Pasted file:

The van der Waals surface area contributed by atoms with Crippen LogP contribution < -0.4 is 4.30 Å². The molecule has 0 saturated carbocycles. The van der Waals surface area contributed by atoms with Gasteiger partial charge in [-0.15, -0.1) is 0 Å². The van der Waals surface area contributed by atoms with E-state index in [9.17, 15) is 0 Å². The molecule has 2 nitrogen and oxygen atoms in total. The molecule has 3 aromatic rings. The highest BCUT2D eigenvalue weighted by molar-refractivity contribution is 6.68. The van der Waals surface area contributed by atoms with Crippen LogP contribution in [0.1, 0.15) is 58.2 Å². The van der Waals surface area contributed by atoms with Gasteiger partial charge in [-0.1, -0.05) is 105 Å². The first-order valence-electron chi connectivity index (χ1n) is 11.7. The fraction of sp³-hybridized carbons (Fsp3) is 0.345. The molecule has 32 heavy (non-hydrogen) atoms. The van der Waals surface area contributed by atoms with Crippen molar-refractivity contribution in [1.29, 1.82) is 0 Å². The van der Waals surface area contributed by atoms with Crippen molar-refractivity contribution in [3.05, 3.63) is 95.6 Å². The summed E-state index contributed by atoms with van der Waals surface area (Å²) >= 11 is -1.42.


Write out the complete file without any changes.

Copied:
The van der Waals surface area contributed by atoms with Crippen LogP contribution < -0.4 is 4.30 Å². The molecule has 0 saturated carbocycles. The van der Waals surface area contributed by atoms with Gasteiger partial charge in [-0.15, -0.1) is 0 Å². The van der Waals surface area contributed by atoms with E-state index in [9.17, 15) is 0 Å². The molecule has 2 nitrogen and oxygen atoms in total. The molecule has 3 aromatic rings. The highest BCUT2D eigenvalue weighted by molar-refractivity contribution is 6.68. The van der Waals surface area contributed by atoms with Crippen LogP contribution in [0.1, 0.15) is 58.2 Å². The van der Waals surface area contributed by atoms with Gasteiger partial charge in [-0.1, -0.05) is 105 Å². The first-order valence-electron chi connectivity index (χ1n) is 11.7. The fraction of sp³-hybridized carbons (Fsp3) is 0.345. The molecule has 32 heavy (non-hydrogen) atoms. The van der Waals surface area contributed by atoms with Crippen molar-refractivity contribution in [1.29, 1.82) is 0 Å². The van der Waals surface area contributed by atoms with Crippen molar-refractivity contribution in [3.05, 3.63) is 95.6 Å². The summed E-state index contributed by atoms with van der Waals surface area (Å²) >= 11 is -1.42.